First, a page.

After the recent public announcement of Chromium-based Edge canary builds, there has been a lot of excitement on Twitter because of the Web Components finally getting closer to land in all evergreen browsers. The Polymer community has been waiting for it so many years, and I share that feeling. Web Components are here... but I would still say it very carefully.
Let’s assume we don’t have to support IE11 or any other legacy browsers. So, evergreen browsers with native support for both Custom Elements and Shadow DOM. The good news is that we can forget about polyfills. The bad news is that “zero polyfills” doesn’t really mean “zero bugs”. Today, I would like to share my pain and talk about the problems that still exist.
The blog post is written based on 3 years of commercial experience with all the Polymer versions since 0.5 (yes, I still remember a weirdness of multiple shadow roots in the same component). During that period, I have been working both on the quite complex production application and a web component library, so my opinion is based on the actual background.
I’m writing this now also because of the upcoming “face to face” (F2F) meeting regarding the progress on Web Components implementation. Both the browser vendors and the representatives of the companies like GitHub and Salesforce are planning to attend it. The topics to be discussed include the future, which seems bright and shiny, as usual. But today I‘m going to focus more on the present, as there are still issues unlikely to be ever fixed.
The first one (you guessed) is about extending built-in HTML elements. Let’s say we want to implement our own anchor and use it for routing, which is a common practice for SPA. I was using such a web component at the times of Custom Elements V0 and it worked nicely. But Safari refused to implement
“is” attribute, as they didn’t want to change HTML parser.
So, one can not simply extend the anchor (or button, or anything else like that) in Safari. And that’s very unlikely to change, even the corresponding issue has been closed long ago. It’s not even covered by the “official” polyfill by Google. Of course, there is a community polyfill for it. But does anyone really want to use it and monkey patch the browser internals forever?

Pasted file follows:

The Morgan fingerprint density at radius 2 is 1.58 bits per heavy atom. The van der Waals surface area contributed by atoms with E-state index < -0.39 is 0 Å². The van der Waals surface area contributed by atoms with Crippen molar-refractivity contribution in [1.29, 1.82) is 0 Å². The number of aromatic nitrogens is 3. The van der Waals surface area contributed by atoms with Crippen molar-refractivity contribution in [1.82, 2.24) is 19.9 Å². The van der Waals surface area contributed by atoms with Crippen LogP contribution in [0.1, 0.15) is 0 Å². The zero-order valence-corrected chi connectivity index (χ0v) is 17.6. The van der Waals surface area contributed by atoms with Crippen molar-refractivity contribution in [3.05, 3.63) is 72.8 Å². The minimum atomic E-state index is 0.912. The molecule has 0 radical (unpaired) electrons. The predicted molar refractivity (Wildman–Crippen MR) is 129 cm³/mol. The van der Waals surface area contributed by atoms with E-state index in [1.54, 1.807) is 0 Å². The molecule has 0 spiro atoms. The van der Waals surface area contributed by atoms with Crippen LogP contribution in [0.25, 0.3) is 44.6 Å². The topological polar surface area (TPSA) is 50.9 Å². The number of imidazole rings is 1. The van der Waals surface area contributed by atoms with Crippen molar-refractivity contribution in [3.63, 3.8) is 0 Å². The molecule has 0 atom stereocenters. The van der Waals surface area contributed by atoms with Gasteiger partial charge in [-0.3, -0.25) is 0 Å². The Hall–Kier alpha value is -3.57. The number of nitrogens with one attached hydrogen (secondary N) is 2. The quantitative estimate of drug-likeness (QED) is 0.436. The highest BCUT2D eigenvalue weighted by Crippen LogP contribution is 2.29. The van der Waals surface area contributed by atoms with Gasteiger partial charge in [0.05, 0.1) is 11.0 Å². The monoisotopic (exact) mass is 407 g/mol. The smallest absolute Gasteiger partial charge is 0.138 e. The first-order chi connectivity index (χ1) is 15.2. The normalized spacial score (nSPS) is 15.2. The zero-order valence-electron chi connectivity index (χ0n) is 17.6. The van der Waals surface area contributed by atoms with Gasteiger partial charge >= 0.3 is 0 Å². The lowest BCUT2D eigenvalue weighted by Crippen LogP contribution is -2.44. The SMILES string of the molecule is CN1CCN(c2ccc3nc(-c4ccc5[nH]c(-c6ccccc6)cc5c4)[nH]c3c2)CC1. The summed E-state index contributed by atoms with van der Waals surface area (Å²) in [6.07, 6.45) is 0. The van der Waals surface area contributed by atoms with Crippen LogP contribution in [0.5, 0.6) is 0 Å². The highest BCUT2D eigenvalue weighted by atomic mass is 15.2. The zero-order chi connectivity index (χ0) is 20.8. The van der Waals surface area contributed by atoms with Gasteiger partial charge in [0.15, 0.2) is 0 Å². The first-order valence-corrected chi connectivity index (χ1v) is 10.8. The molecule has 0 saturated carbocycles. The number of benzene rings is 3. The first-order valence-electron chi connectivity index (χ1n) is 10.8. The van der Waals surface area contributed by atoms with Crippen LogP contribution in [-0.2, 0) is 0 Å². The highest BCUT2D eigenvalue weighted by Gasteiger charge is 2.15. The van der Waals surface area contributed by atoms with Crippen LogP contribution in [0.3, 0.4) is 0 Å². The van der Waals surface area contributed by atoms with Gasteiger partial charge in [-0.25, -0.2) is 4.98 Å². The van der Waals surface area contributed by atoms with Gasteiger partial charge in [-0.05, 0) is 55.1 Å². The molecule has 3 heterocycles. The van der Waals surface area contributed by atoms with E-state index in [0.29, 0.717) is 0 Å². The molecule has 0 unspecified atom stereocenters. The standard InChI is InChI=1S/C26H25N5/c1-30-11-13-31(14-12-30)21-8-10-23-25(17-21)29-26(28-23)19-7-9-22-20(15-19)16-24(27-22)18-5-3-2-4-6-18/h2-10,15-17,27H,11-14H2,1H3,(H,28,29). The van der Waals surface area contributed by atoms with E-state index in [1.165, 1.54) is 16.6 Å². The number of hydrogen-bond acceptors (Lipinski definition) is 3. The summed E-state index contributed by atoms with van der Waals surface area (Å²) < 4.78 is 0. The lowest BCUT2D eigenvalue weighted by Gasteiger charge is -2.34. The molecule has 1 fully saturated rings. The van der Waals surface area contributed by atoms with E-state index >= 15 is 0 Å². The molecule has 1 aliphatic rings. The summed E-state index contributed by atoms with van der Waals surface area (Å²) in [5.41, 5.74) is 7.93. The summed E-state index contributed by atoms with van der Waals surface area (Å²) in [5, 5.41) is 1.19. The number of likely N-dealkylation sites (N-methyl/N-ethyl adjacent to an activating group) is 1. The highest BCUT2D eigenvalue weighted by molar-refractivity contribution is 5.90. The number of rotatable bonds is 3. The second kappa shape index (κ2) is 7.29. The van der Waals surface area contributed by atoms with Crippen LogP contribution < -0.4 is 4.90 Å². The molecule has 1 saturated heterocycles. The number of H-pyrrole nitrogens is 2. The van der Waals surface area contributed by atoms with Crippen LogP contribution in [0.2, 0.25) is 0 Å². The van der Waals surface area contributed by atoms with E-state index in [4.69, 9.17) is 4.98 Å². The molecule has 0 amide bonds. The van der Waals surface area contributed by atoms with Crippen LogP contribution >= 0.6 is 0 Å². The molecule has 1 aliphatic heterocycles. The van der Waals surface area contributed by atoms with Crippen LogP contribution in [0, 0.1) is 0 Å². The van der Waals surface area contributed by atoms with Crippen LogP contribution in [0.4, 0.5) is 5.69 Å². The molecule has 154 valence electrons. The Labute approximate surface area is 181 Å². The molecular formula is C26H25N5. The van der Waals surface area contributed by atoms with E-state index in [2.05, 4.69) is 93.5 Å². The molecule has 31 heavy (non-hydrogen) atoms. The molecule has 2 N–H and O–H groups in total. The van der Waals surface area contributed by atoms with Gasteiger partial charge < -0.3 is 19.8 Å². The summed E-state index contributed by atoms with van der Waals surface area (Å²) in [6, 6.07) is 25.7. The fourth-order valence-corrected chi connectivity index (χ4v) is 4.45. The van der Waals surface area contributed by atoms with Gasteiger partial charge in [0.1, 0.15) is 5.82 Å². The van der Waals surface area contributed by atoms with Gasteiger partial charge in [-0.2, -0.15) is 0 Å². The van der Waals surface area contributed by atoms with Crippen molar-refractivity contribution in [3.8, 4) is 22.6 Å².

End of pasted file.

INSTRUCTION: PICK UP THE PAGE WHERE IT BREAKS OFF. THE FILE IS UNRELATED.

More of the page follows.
Another problem where consensus with Safari wasn’t met is related to styling Shadow DOM. Specifically, it’s about
:host-context CSS selector, designed to change a web component's styles based on its parent. This kind of inversion of control is not supported anywhere else in CSS. And Safari refused to implement
:host-context and requested to remove it from the specification. So far, it only works in Chrome. Sounds familiar, doesn’t it?
The reason why
:host-context is so important is that it’s the only way for the web component to adjust styles based on its parent. As an example, in some CSS frameworks, the
<button> placed inside disabled
<fieldset> should look disabled. We can achieve it with global CSS, but with Shadow DOM we can not. The only thing we can really do is... to change our mind.
One more thing which Shadow DOM affects is handling the focus, especially navigation order when tabbing to any focusable element, like
<input>, inside the shadow root. This again works in Chrome only, with the flag called
“delegatesFocus” passed to
attachShadow() call. One line is expected to do a lot of magic and save us a lot of time once all browsers support it. Until then, we have to use temporary workarounds.